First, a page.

Today I released the short film "Inside 9/11 - Obstructing the investigation":
It argues that former 9/11 commisson director Philip Zelikow fired a staff member for investigating highly sensitive evidence of a secret support network for the alleged hijackers in the United States. The recently published interview of former "anti-terror czar" Richard Clarke supports some of the claims made in the film.
To many 9/11 researchers this might not be new, since the issue is already mentioned in Philip Shenon´s book "The Commission", published in 2008. But I thought it might be the right time to remember ...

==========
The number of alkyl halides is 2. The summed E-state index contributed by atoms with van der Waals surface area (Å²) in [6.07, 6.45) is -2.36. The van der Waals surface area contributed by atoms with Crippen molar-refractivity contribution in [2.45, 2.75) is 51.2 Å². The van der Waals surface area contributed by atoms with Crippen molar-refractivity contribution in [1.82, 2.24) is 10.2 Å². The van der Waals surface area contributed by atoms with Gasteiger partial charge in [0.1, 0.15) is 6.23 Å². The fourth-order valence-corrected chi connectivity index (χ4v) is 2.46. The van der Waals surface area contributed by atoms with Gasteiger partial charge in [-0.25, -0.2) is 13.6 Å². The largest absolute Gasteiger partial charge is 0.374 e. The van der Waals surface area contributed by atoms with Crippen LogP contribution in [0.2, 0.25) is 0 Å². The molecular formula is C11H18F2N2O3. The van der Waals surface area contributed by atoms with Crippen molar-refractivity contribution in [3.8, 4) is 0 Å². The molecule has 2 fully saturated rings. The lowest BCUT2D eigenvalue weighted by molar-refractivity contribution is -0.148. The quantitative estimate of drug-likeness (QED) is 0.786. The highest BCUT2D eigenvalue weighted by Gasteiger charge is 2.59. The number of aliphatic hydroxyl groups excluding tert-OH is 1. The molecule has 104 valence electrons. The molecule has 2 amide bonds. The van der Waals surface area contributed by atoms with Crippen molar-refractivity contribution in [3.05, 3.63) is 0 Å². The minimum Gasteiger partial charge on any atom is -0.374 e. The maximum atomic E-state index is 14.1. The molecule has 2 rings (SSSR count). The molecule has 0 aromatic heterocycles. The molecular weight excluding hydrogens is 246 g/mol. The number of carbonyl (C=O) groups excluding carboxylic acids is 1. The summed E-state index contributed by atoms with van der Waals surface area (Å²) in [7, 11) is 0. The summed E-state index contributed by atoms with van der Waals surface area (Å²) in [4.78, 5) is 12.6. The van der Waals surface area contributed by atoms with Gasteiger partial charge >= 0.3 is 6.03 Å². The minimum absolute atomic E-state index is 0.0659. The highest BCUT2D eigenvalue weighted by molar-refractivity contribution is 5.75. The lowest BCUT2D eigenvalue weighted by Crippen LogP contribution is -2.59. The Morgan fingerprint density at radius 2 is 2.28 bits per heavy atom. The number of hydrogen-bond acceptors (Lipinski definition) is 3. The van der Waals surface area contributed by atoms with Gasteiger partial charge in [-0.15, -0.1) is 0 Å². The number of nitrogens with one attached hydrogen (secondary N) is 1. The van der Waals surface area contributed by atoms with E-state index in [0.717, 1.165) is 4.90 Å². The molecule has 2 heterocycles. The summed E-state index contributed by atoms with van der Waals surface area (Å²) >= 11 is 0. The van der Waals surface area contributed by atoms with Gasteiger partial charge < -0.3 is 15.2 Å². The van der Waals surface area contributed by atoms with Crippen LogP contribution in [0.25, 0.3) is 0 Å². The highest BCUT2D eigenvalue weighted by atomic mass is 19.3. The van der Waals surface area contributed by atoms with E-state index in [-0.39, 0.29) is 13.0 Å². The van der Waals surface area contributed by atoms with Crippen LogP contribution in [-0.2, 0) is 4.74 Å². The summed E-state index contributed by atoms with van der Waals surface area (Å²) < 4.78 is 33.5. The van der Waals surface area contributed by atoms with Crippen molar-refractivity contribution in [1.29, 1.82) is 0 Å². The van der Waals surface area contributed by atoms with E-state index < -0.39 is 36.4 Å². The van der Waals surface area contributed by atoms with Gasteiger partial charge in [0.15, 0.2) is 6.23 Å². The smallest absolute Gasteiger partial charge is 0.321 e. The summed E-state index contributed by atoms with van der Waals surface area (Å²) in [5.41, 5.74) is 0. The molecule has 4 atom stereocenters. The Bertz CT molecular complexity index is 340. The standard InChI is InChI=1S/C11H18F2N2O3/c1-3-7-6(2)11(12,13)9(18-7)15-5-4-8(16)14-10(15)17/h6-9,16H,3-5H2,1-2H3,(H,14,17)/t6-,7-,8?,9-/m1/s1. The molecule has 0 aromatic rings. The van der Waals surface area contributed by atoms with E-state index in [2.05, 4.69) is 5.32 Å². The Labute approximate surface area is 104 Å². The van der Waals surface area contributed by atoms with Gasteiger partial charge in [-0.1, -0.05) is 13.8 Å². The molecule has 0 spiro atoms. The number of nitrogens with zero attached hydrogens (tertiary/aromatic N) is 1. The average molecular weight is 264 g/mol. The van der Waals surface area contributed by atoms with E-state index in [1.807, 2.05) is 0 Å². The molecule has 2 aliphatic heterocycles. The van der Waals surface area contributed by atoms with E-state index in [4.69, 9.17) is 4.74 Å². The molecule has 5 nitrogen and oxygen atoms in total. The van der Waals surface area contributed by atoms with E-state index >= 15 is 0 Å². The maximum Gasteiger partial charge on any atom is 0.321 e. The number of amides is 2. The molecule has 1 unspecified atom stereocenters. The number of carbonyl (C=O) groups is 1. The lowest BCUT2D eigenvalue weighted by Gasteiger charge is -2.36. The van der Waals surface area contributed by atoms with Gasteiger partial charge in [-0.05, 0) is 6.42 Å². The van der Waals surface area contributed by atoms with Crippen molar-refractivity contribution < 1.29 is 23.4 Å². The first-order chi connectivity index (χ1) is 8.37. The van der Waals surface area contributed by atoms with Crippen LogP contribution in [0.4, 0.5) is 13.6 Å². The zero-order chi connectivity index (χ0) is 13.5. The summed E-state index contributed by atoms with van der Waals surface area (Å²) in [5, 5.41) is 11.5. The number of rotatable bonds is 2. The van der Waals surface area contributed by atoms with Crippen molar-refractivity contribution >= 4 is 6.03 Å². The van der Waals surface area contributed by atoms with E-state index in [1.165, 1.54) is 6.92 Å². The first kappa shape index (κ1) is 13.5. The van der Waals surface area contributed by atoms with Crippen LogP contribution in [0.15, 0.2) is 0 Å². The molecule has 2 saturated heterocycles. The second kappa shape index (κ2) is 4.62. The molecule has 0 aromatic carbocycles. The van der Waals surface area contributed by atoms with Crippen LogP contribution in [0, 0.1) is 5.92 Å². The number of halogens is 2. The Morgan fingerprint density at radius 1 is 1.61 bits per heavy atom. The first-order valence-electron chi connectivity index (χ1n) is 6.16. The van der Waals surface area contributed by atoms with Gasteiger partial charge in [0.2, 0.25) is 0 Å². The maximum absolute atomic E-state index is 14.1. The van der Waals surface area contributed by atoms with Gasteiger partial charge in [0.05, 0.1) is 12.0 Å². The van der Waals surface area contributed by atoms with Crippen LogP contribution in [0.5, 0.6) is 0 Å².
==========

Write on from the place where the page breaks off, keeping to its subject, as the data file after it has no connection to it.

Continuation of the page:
An FBI informant knew that one of the 9/11 hijackers breached the terms of his visa by working illegally, according to a 9/11 Commission document released by the National Archives at the start of the year. The document, a memo on the interview of the informer, Abdussattar Shaikh, was found in the archives by History Commons contributor paxvector and posted to the History Commons site at Scribd.
The memo shows that:
* Shaikh knew that one of the hijackers, Nawaf Alhazmi, worked illegally in the US. According to the 9/11 Congressional Inquiry, the job was at a gas station run by people who the FBI had investigated over terrorism links.
* He knew Alhazmi was interested in news about the war in Chechnya, and became angry when the Russians did well.
* Instead of using the apartment phone, Alhazmi and Almihdhar would drive to another neighbourhood to use a pay phone, apparently a vain attempt to avoid NSA surveillance.